Posts Tagged ‘famille rose’

Chinese mug with metal & rattan handle, c.1785

Friday, July 2nd, 2021

I purchased this cylindrical form porcelain mug at auction last year, along with many lots of mugs, teapots, jugs, goblets, and oil lamps. As a result of my forced hiatus from work due to the pandemic, I was able to leisurely research and catalog the 50+ new pieces to my collection. This pretty mug in the Famille Rose palette has floral swag and tassel decoration in pink, purple, green, and orange. It was made in China during the Qianlong period (1736-95) and stands 4.5 inches high.

After the handle broke off, a bronze replacement was attached by carefully drilling through the body. Although I seem to have countless replacement handles such as this in my collection, each are a little different in size, proportion, and material. I especially enjoy the patterns created by the thinly cut rattan, woven over the handle as insulation and to help form a tighter grip.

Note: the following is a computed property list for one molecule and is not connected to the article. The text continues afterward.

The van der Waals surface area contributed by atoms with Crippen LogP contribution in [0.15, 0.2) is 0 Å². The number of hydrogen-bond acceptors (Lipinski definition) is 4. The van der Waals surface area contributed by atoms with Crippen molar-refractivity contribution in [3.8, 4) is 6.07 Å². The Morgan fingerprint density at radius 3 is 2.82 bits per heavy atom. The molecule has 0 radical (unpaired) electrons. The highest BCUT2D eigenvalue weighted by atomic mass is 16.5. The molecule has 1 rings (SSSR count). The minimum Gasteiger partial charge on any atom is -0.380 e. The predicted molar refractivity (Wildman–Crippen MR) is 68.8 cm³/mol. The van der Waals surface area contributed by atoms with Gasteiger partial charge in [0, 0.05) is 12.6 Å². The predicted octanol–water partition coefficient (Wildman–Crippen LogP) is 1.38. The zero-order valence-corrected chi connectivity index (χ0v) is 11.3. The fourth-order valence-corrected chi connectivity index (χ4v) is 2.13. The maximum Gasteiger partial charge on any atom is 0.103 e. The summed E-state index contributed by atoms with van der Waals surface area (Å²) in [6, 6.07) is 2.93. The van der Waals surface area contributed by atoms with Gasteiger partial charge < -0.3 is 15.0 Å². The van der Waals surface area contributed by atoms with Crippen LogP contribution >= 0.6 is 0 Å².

This example, with similar form and decoration, shows what the original handle on my mug would have looked like before it took a tumble.

Photo courtesy of Ruby Lane

Chinese teapot with metal spout, c.1770

Sunday, January 10th, 2021

This globular form porcelain teapot was made in China during the Qianlong Period (1736-1795.) It has floral decoration in the Famille Rose palette and measures 6 inches high, 8.75 inches wide from handle to spout.

Long ago, someone let this fragile teapot slip from their grasp, resulting in a broken spout and lid. A metalsmith brought it back to life by attaching a sturdy iron replacement spout, which allowed tea to flow once more. A lid with similar form and decoration from another (broken?) teapot was added to complete the restoration/transformation. Later in the troubled pot’s history, a few chips along the rim were painted over in gold. Rather than helping to soften the blow, the gilding actually accents the imperfections, in the same way that kintsugi celebrates cracks and repairs.

This teapot, with similar form and decoration, suggests what the original handle and lid on mine might have looked like.

Photo courtesy of A & M